The various rooms at New Langton Arts in San Francisco are deceptively quiet these days. Not only are the main gallery’s walls covered with dozens of examples of graphically sophisticated avant-garde sheet music, but on the first floor, in the screening room, New Langton is looping Screenplay (2005), a silent video by artist Christian Marclay. The video is part of the overall exhibit, curated by Christoph Cox and titled Every Sound You Can Imagine.
This is one of Marclay’s visual scores, in which found materials are collated as a representation of a sound performance to be interpreted by musicians. It is Marclay’s intention that his film be viewed by performers as a score. Screenplay is compiled from film footage that Marclay spliced into something of a narrative. In addition, he introduced simple, colorful digital animations of lines and waveforms and big, round dots on top of some of the footage. In following series of images, for example, a conductor appears on screen. It is one of the more explicitly music-related sequences in Screenplay, which is more often packed with seemingly random images of buildings and under-water scenes. In this segment, a thick line traces the path of the conductor’s hand, until, over time, his face is almost entirely obscured:
Marclay’s art often has a magnetic quality, in which the world seems to conform itself to his mindset. For example, in the sequence depicted above, the actions of the conductor, which already were meant to give instruction to musicians, take on a whole new symbolic purpose.
There is a stream-of-consciousness quality to Marclay’s Screenplay. For example, at one point there’s a chase scene that ends up with a door being locked, followed by a close-up of the lock, and then when the key falls out of the lock, something on the floor explodes, which leads to numerous sequences of ever more out-of-control fires, which then leads to scene after scene of water. Each of the segments of the silent, unfolding story is taken from a different pre-existing source, but through Marclay’s editing, they’re combined into something fluid and whole. As with the numerous printed scores on display, Screenplay is running unaccompanied by music — if Marclay uses art as score, in this setting his score is the art.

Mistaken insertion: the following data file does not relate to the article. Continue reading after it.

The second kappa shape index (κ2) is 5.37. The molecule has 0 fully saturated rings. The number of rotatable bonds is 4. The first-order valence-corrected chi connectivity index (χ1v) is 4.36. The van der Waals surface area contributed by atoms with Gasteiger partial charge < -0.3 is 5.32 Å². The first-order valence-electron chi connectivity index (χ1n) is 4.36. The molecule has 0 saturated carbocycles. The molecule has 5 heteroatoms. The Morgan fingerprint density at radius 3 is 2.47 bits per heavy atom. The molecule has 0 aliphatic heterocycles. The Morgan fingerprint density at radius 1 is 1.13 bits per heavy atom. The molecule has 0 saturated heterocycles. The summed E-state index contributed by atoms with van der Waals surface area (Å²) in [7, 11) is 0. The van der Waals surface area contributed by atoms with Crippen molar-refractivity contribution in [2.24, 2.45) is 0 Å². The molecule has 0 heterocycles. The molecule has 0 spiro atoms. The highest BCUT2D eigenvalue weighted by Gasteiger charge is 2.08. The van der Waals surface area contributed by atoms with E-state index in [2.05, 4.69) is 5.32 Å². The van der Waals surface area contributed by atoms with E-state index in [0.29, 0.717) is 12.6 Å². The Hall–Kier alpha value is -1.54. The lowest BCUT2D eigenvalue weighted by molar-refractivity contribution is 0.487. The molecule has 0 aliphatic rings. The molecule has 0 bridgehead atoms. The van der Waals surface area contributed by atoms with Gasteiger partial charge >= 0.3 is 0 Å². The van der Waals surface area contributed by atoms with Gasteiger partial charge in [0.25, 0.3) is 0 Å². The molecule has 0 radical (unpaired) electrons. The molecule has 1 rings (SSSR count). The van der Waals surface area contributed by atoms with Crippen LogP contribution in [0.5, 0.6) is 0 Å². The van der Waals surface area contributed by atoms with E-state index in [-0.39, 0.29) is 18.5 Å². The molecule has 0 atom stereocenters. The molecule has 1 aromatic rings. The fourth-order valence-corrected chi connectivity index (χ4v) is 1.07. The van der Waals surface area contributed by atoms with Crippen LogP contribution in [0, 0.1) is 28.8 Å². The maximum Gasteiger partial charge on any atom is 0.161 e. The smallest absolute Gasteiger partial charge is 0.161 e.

Upstairs, in the main gallery, another Marclay found score is on display, Graffiti Composition (2002), in which blank sheet music paper was left hanging in public, and then after people and nature made their imprint on the paper, 150 pieces were selected to serve as the final work.
More on the exhibit, which runs through March 28, at newlangtonarts.org.
There is video available online of performers accompanying Marclay’s Screenplay, including Eliott Sharp (youtube.com); Sharp with Hernán Hecht and Juan Jose Rivas (youtube.com); Ikue Mori and Zeena Parkings (youtube.com); and, at thewire.co.uk, an excerpt from an event that featured three ensembles (Vicki Bennett and Ergo Phizmiz; Steve Beresford, John Butcher, and Roger Turner; and Blevin Blectum, JG Thirlwell, and Janine Rostron).